The company hired to build Tucson's streetcars is four to six months behind schedule for its first customer, Portland, Ore.

And it has notified Tucson that delivery of the city's first prototype car for testing and evaluation will be at least three months late.

But United Streetcar and city officials still expect those tracks workers are laying through downtown will have trains rolling down them by the scheduled November 2013 startup date.

United Streetcar, a subsidiary of Oregon Iron Works, is attempting to be the first U.S. company in 60 years to build streetcars. Portland and Tucson are its first customers.

However, the company has hit some snags, and has yet to complete its first car. United has struggled with design problems and propulsion system issues for months. With deadlines looming, delivery dates and plans are changing.

Tucson has ordered eight cars. Its prototype car was supposed to arrive in October. That has been pushed back to January because United Streetcar is so far behind on its Portland order.

Portland was supposed to receive all five of its cars by Sept. 22, when the city plans to open a new streetcar line. But so far Portland has only received a prototype, and it hasn't been put through the complete testing process yet.

The company has completed the outer shell for one of Tucson's cars, United Streetcar President Chandra Brown said, but no chassis, propulsion systems, wiring or seats.

Despite being behind schedule, Brown said she expects her company to have cars ready in time for Tucson's November 2013 opening.

But a lot depends on how the testing goes.

"Right now it's more an art than a science," Brown said. "This is the first time we built a production car. … And I really want to make it clear, we will know a lot more in a month or two when we test these Portland cars."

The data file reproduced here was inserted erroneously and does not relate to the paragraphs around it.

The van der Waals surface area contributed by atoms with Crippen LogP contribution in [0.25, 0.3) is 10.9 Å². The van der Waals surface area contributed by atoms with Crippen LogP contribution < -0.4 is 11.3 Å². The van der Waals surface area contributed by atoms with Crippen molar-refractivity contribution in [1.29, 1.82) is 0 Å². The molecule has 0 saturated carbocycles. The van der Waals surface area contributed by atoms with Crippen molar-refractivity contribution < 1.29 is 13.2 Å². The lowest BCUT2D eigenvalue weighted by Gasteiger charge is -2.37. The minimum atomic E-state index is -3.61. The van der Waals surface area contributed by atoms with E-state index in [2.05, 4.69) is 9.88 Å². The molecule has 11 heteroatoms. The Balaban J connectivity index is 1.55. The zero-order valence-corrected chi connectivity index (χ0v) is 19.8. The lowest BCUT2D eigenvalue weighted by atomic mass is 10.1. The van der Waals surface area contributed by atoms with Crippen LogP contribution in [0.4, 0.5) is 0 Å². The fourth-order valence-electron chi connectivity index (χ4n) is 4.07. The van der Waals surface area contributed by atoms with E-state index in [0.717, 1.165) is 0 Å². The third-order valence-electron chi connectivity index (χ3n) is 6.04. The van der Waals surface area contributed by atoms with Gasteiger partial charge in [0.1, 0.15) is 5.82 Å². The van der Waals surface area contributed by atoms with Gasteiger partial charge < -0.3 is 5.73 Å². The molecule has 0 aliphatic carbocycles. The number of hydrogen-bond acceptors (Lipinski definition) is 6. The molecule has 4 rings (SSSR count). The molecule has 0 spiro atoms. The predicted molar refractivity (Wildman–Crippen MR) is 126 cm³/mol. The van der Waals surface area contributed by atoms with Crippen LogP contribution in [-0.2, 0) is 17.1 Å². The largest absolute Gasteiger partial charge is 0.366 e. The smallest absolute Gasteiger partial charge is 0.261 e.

Brown said problems with propulsion systems and meeting exacting safety standards have contributed to the delays.

But she said the company is learning from the mistakes and setbacks experienced in its first run of vehicles, which means things should run more smoothly in the future.

"It's actually a huge advantage for Tucson to be behind Portland," she said. "We are going to take those lessons learned and apply them to the shells in stock we have right now moving through our shop for Tucson."

The executive director of Portland's streetcar project, Rick Gustafson, said if the testing goes well over the next few weeks, Portland should begin receiving cars in November with the final car arriving around February 2013.

Gustafson said the new Portland line will open as planned in September, and will use cars from Portland's existing fleet until the new cars arrive.

He said delays are common in streetcar construction, especially for a new company.

"They've been very optimistic about their timelines and we've been skeptical," Gustafson said. "But time frames are always frustrating. But in the scheme of things you want the cars to last 40 years, so waiting an extra four or five months isn't that big a deal."

Tucson streetcar project manager, Shellie Ginn, said the city is confident United Streetcar will make its deadlines.

She said the city has hired technical experts and they are in Oregon overseeing the production of Tucson's cars.

"Those experts are telling us if (United Streetcar) stays on track, they should be able to meet the deadlines," Ginn said. She said the next progress report will be on Sept. 13.

Carlos de Leon, director of transit services for the Regional Transportation Authority, said while this is not an optimum situation, there is one bright side.

Since the prototype has been delayed, he said, United Streetcar will have extra time to test the Tucson car in Oregon - meaning it's less likely the streetcar will arrive with problems when it's delivered next year.

"It's a little bit different strategy, but it actually works better for us," he said. "Having more of the testing done on their site is better for our project."

Councilman Steve Kozachik said with the city paying around $4 million per car and with taxpayers footing the $196 million overall project cost, it's time to start scrutinizing what's going on in the Pacific Northwest.

"There are far too many private investors relying on the timing of this thing being up and running for us to be hearing that they're not even done with the shells, much less the electrical, propulsion systems and the real guts of what makes the cars run," Kozachik said. "Staff and our congressional delegation need to light a bonfire under Oregon Iron Works' butts and let them know that their failure to produce is not an option, even if they have to farm out work to somebody who knows how to build these things."


Contact reporter Darren DaRonco at 573-4243 or

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